The National Bank of Serbia announced moratorium on all debts towards banks and finance lease providers as a measure to preserve stability of the financial system of Serbia. The measure is part of actions undertaken by Serbian authorities during the declared state of emergency to fight the coronavirus.
The state of emergency due to COVID 19 pandemic was proclaimed in the Republic of Serbia on March 15th 2020, and the Decree on Measures during the State of Emergency („Official Gazette of RS“, no. 31/2020 dated March 16th 2020) and the Decree on Organization of Work with the Employer during the State of Emergency („Official Gazette of RS“, no. 31/2020 dated March 16th 2020), both aiming to regulate in more detail the effects of introduced state of emergency, followed right after. Decrees do not regulate the duration of the state of emergency, whereas the Constitution of the Republic of Serbia prescribes that the state of emergency may last up to 90 days, and it may be renewed under the same conditions upon the expiry of the 90 day deadline.
Pursuant to the Decree on Organizing the Work of the Employers during a State of Emergency (“Official Gazette of the RS” No. 31/2020), each employer is obliged to enable employees to perform work outside the premises of the employer (working remotely or working from home), at all workplaces where this type of work organization is possible. Equal obligation is foreseen also in the Serbian Labor Law (“RS Official Gazette”, No. 24/2005, 61/2005, 54/2009, 32/2013, 75/2014, 13/2017 – US Decision, 113/2017 and 95/2018 -aut. interpretation) as part of the employer’s obligation to provide employees with safety and health at work (Article 12. of the Labor Law) and in accordance with the Law on Health and Safety, (“Official Gazette of RS”, No. 101/2005, 91/2015 and 113/2017).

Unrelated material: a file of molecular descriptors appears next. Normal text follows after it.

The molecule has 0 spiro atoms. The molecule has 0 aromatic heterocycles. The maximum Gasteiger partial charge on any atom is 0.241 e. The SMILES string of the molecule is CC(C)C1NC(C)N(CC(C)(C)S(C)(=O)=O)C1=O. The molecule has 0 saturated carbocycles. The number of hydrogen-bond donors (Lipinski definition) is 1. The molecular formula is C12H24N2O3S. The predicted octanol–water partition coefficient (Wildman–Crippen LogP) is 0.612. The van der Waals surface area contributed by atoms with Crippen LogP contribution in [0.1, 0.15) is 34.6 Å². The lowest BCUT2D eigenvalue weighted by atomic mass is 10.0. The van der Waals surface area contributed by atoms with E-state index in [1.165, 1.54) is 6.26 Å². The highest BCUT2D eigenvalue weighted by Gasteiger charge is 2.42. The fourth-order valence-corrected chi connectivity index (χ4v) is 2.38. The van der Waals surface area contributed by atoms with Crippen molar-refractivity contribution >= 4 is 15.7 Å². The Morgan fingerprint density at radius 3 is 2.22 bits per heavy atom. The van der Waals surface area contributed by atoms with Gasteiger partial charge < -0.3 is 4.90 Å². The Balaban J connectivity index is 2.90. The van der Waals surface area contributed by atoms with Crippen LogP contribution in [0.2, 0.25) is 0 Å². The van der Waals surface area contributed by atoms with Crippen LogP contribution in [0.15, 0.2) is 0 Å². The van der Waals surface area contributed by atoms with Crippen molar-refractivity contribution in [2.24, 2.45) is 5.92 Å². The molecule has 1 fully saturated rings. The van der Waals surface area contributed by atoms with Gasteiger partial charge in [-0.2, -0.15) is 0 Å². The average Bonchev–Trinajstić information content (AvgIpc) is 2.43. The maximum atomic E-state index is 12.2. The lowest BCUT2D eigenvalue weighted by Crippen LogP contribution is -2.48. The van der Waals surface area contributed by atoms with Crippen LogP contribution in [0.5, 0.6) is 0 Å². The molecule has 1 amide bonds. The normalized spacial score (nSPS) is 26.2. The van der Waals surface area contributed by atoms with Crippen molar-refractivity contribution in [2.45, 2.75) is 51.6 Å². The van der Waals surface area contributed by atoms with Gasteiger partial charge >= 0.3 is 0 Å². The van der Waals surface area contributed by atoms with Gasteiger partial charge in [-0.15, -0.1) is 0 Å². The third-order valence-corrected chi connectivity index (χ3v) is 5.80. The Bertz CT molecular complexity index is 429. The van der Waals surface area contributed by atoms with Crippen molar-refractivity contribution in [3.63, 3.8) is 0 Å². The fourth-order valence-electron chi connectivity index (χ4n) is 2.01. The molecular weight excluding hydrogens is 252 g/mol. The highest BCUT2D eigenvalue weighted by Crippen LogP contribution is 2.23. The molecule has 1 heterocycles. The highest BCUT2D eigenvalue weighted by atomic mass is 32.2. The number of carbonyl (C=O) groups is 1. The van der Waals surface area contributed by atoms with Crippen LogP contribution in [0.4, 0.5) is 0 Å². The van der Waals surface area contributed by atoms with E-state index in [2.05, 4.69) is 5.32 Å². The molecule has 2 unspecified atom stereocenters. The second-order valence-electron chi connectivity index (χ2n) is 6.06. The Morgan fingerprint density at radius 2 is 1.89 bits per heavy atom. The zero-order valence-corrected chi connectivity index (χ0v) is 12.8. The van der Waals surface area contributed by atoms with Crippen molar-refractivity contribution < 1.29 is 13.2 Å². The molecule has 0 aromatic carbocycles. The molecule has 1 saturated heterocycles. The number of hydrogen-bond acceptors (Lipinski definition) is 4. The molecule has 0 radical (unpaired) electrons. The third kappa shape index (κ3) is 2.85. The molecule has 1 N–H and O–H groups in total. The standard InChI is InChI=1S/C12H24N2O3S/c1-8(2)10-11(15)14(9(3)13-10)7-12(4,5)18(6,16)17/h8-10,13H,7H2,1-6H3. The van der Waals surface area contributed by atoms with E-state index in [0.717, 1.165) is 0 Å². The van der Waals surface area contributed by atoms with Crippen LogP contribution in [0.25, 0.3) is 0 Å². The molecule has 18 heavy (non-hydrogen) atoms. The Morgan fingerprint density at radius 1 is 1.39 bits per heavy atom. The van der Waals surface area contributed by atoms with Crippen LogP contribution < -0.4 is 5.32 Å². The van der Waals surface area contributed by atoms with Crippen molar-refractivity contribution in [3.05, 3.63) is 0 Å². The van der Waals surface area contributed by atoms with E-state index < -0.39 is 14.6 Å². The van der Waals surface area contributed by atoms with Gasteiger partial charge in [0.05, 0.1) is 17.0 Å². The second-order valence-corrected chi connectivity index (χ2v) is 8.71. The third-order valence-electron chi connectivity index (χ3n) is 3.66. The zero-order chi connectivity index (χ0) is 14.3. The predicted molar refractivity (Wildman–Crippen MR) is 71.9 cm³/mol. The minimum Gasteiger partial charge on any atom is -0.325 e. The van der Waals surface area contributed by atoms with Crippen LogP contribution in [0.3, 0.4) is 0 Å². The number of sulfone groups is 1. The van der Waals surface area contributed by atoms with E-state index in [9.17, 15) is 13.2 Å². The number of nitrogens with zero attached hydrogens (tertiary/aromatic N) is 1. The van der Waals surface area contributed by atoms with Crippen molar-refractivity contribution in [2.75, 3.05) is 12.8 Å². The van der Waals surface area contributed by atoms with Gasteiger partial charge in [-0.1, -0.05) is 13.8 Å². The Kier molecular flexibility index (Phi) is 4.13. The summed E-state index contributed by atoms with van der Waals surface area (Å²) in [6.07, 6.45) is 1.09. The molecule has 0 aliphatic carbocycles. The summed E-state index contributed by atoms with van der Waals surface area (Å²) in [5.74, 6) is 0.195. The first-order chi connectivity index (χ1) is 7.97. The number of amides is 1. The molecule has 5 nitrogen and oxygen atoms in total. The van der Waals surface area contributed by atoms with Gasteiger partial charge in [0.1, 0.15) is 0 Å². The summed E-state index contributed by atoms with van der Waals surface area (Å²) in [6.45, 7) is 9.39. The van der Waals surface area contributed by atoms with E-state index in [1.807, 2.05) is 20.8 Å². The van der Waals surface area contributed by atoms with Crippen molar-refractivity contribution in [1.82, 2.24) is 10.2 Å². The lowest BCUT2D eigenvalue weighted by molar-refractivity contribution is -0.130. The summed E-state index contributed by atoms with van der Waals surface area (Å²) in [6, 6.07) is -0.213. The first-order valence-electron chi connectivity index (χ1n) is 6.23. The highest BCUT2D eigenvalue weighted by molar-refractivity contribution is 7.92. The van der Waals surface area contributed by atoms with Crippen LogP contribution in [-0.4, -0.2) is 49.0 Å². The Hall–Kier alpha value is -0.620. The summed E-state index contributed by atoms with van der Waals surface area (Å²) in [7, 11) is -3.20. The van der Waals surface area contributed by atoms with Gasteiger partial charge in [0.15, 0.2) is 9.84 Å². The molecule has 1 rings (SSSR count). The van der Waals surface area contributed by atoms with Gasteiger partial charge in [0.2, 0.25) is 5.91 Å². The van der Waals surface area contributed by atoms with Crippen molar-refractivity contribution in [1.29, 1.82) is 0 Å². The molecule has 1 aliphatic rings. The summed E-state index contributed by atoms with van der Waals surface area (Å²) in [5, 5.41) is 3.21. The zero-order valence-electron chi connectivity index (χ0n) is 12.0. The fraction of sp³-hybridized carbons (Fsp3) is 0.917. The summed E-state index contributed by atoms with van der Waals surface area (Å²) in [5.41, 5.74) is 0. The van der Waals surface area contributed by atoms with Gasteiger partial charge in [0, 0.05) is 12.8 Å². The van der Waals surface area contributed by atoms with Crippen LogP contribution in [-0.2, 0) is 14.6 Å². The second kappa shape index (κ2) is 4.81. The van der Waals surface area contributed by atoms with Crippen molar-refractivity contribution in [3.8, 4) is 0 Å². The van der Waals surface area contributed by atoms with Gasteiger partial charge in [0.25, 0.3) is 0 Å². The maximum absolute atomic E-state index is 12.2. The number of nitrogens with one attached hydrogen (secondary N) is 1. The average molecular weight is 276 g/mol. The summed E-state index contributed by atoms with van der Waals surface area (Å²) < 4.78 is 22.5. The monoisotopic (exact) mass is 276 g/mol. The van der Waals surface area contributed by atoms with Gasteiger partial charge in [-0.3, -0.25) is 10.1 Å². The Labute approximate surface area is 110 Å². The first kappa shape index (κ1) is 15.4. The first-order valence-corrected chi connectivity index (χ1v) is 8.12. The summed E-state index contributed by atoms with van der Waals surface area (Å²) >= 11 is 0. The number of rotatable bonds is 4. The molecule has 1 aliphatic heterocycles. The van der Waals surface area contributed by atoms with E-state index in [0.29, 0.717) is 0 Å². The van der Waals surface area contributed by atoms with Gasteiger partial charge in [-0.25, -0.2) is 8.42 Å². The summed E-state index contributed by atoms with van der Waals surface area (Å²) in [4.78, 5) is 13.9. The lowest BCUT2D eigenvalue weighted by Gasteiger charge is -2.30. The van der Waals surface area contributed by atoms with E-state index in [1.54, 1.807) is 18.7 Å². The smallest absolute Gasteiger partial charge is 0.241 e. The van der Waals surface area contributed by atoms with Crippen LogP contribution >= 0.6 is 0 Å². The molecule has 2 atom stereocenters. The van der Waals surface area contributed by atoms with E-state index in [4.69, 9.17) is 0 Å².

History has taught us that after all great tragedies, such as the one affecting the World currently, the age of revival arrives, as well as that during the extraordinary circumstances, no matter how serious they are, life finds its path. We at JPM are trying to spend our time working and making efforts so that our common work and goals does not suffer any or suffer minimal damage during the time that the restrictive measures imposed by all governments are in force.
The outbreak of COVID-19 in Serbia, which resulted in Government declared State of emergency, has strong impact on companies across all industries, creating a number of challenges that need to be addressed by the employers. Over the last few days, we’ve received many enquiries from our clients about business implications of the current situation. We present you below some of the most common ones, followed by answers that will help you in your response to the immediate key issues affecting your business.
As of 2011, the Serbian Capital Market Act has been changed multiple times due to the need for improvement of domestic legislation and alignment with the market’s demands, as well as harmonization of Serbian legislation with the EU acquis. Once again, on 3 February 2020, the National Assembly of the Republic of Serbia adopted amendments to the Capital Market Act, which came into force on 12 February 2020.
After much rescheduling and protraction, the long-awaited new Trademark Act was finally adopted on 24 January 2020 and came into force a week later. The new law introduces a number of fundamental changes, eliminating certain shortcomings of the previous law, allowing for more efficient protection and further harmonisation of Serbia's legislation with EU law.